One Niles man went in to find out. Dennis Comfort is browsing for a future home for his 85 year old loved one. He agreed to share with us the audio and video he recorded while inside.
“Someplace where I know she will be in good hands,” he said.
The video shows him getting a tour of the facility as he takes video of the rooms. The manager giving the tour is Tonya Odell, the same one who spoke to ABC 57 on camera just two days after Christel Moryl’s death.
Dennis explains to her that his loved one is suffering from slight dementia and she recognizes that by saying, “Sounds like there are some short term memory impairments going on?” Odell said.
The police report from Moryl’s death said she was suffering from severe dementia before she walked into the Waterford pond and died.
Just three weeks after Moryl’s death, here’s what Odell had to say to Dennis.
“People do very well here with short term memory loss. But again, our residents don't go out and take walks they are not going to walk. I don't have anyone here that I fear is going to walk across the street,” Odell is heard saying.
When Dennis again voiced concerns of his loved one wandering off, Odell made it very clear they are not a locked, secure facility.
“If you were to put her in a secure unit, and I certainly understand your fear, I think that she is going to go downhill because she would be around people that are more severe off as far as dementia,” Odell said.
Olsman said it all comes down to running a business, “We are now in the wild west, if you will, in the care of the elderly in our society.”
That's how Olsman describes independent living facilities like Waterford that are popping up all across the country. He's about to file a lawsuit against the facility on behalf of Moryl's family.
“This is a great lady who the family had legitimate expectation for her care and certainly did not envision that their mother’s end would come floating in pond outside of a senior housing complex,” he said.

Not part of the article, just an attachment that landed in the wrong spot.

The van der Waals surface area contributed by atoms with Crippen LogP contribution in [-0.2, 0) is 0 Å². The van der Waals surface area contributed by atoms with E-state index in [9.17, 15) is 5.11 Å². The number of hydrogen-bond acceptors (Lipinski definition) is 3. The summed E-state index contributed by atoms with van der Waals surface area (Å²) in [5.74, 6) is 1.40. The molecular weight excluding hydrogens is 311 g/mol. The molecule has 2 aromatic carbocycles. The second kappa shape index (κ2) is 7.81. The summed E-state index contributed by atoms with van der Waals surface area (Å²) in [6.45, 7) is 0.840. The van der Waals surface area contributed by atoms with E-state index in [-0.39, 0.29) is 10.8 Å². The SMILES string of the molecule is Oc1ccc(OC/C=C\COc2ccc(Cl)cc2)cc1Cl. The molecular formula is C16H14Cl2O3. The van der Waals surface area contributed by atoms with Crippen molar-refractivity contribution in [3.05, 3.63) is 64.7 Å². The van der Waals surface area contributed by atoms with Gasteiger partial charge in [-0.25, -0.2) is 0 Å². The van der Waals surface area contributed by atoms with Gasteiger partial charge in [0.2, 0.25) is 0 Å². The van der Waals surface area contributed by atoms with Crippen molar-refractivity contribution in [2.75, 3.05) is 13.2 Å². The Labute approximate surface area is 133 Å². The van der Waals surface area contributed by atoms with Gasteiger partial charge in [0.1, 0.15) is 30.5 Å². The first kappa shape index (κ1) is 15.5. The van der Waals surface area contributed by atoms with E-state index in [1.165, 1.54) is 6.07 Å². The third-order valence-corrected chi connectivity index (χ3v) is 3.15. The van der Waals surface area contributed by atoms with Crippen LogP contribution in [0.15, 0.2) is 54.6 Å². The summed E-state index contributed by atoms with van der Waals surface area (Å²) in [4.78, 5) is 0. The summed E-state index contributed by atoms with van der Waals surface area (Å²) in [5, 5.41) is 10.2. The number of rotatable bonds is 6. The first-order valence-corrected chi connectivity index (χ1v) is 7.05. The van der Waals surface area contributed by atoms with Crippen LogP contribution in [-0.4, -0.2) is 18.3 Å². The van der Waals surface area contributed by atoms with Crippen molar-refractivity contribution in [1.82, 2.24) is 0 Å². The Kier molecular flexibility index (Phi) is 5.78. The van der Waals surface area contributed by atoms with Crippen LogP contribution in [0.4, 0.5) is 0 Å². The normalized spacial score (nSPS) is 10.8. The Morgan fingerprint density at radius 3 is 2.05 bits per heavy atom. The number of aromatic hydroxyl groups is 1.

The problem, Olsman says, is that these facilities, unlike nursing homes or assisted living homes, are unlicensed by Adult Protective Services.
If a dementia patient like Moryl worsens in the time she was under their roof there is no medical regulation, or law, of when she should be moved to a state licensed facility that can properly care for her.
“At what point does the facility say you know your mother and father conditions have changed and we don't think this is a safe environment. That is a difficult thing for a business enterprise to do,” said Olsman.
“They know. They know the mental health of these people. So that is fine to say maybe we shouldn't have been there but they never asked us to remove her,” said Haring.
The contract given to potential clients clearly states that the provider can ask a patient to leave if quote "you require licensed nursing care or assisted living...Or the community is inappropriate for you or your condition.”
Olsman believes it all comes down to keeping the beds warm and the money coming in.
Now Moryl’s two kids hope others will heed their hard learned lesson, before choosing a facility for their own loved one.
“Put safety standards in place so that the people you collect rent from are safe,” said Haring.
The family says families have to ask these facilities those tough questions like what does 24/7 front desk staff mean? Why are they there if not to watch the door? Are the doors locked? Do you have security cameras?
Waterford at Edison Lakes does not have surveillance of the exits and that is one thing that could have helped staff and police determine exactly how Christel Moryl walked into the pond and drowned.
Their lawsuit will be filed in the St. Joseph County Court in the next 14 days.
We did call and leave a voicemail for Odell asking if there is anything she’d like to say about the comments made inside the facility, but we could not reach her.